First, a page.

Jenny Jinya Who Made People Cry With Her ‘Good Boy’ And ‘Black Cat’ Comics Just Released A New One With A Bunny

The Same Artist Who Made People Cry With Her ‘Good Boy’ And ‘Black Cat’ Comics Just Released A New One With A Bunny

For bunnies, Easter is evil. Widespread misunderstanding of domestic rabbits has made them one of America’s most unwanted pets, and that is not Cool with Jenny Jinya. The same illustrator and comic artist who just created a new one to make people stop and reflect before getting a bunny into their homes, made people weep with her Good Boy and Black Cat strips.

The argument is that many people believe that they are short-lived, low maintenance, cage-bound creatures, so they have to be good “starter pets,” similar to hamsters or goldfish. But there’s quite a different truth. Rabbits need a lot of movement for long periods of time and can’t sit in a cage. They will need to learn to use a patience-requiring litterbox, and because they are prey animals, They don’t typically like to be picked up by humans; with their feet on the ground, they tend to stay in charge.

Since in late spring or early summer, so many of these sweet little furballs end up in animal shelters, some pet vendors even stop selling them in advance of Easter and send a voucher to aspiring buyers after the holiday in an attempt to stop purchasing impulses.

Again, behind our reckless decisions, Jenny has depicted the catastrophe, explaining what it could mean for the poor animal…

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Seemingly fluffy and adorable, they can become violent and even destructive as baby bunnies mature at about 3-6 months old. Many new owners believe that these unwanted habits are symptoms of a deeper problem and get rid of the animal, even though the problem for most of them is proper exercise, litterbox training, and spaying or neutering. In order to improve bunny behaviour, some will do a little research and baulk at the time and money it takes. Jennifer McGee, co-manager of the House Rabbit Society’s Georgia branch, a shelter in the southeastern part of the state, told National Geographic that she frequently met with parental shock and frustration: “What do you mean I have to spend $200 to fix a rabbit for $30?” ”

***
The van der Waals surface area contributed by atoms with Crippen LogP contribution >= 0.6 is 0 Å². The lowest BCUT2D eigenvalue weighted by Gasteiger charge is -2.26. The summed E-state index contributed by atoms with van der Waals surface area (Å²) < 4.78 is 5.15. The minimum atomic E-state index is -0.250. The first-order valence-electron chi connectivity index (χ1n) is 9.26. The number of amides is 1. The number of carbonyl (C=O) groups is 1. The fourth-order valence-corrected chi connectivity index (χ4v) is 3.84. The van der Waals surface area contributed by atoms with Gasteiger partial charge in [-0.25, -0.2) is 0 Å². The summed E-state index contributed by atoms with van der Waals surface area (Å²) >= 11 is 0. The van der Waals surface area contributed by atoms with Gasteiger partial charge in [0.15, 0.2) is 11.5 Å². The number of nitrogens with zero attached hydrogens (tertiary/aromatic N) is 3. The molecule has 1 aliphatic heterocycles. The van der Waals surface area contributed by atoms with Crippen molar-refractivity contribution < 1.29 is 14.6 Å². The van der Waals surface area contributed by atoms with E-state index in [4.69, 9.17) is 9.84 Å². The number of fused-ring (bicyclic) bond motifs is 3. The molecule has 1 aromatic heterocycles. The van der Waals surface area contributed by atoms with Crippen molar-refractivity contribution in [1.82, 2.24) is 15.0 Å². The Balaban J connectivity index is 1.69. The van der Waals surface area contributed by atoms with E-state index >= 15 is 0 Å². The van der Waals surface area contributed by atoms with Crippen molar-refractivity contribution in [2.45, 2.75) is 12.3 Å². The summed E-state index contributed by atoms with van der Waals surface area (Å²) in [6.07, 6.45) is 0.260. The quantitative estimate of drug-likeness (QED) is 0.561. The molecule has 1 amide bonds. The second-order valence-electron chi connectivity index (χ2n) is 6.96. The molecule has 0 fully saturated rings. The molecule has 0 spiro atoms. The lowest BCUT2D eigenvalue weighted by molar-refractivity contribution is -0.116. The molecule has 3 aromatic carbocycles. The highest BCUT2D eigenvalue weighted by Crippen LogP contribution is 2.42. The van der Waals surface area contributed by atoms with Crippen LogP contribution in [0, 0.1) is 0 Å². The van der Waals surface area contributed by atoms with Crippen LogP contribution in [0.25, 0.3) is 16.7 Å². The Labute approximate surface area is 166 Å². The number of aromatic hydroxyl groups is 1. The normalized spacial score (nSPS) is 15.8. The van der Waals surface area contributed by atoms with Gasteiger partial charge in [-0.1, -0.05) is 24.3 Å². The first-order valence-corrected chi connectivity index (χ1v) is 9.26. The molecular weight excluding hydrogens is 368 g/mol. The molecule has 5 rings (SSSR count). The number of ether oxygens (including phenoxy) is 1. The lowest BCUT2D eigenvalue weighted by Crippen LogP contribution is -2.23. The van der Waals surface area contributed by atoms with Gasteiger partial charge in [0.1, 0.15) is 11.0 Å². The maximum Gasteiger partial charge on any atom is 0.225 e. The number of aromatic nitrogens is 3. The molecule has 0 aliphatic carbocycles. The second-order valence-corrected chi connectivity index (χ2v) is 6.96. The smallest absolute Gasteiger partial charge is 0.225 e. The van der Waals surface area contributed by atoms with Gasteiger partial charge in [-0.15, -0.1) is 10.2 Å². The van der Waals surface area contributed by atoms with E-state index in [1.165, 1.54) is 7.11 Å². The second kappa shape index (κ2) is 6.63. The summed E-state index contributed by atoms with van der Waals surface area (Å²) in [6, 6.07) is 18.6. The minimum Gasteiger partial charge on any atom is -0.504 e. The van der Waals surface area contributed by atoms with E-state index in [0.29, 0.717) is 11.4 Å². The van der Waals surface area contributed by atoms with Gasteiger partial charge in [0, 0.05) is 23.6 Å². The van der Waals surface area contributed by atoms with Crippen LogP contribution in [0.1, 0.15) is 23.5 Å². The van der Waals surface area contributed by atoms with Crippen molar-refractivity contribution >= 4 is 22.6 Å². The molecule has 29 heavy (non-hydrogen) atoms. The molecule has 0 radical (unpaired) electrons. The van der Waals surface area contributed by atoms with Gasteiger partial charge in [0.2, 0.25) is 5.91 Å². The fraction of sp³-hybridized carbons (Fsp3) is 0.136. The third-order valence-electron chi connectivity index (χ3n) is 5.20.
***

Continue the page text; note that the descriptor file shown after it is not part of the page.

It is unknown just how many rabbits are abandoned in the US. There isn’t a business that gathers such information. Many shelters control how many dogs and cats they encounter, euthanize them or put them up for adoption, but in the “other” group, they usually put rabbits with birds, rodents, and small mammals.

Around two-thirds of the rabbits rescued in Northern California, according to Anne Martin, executive director of the House Rabbit Society, are strays left to fend for themselves. Public parks and vacant lots have become dumping grounds for unfixed and unwanted rabbits in some cities, including Las Vegas and Spokane. People are leaving them, most likely unaware that this is a sentence of death.

Domestic rabbits lack the survival instincts of their wild cousins, Martin says, and are unable to fight infection, build safe shelters, or adapt to the weather.

People really appreciated the comic and the message behind it


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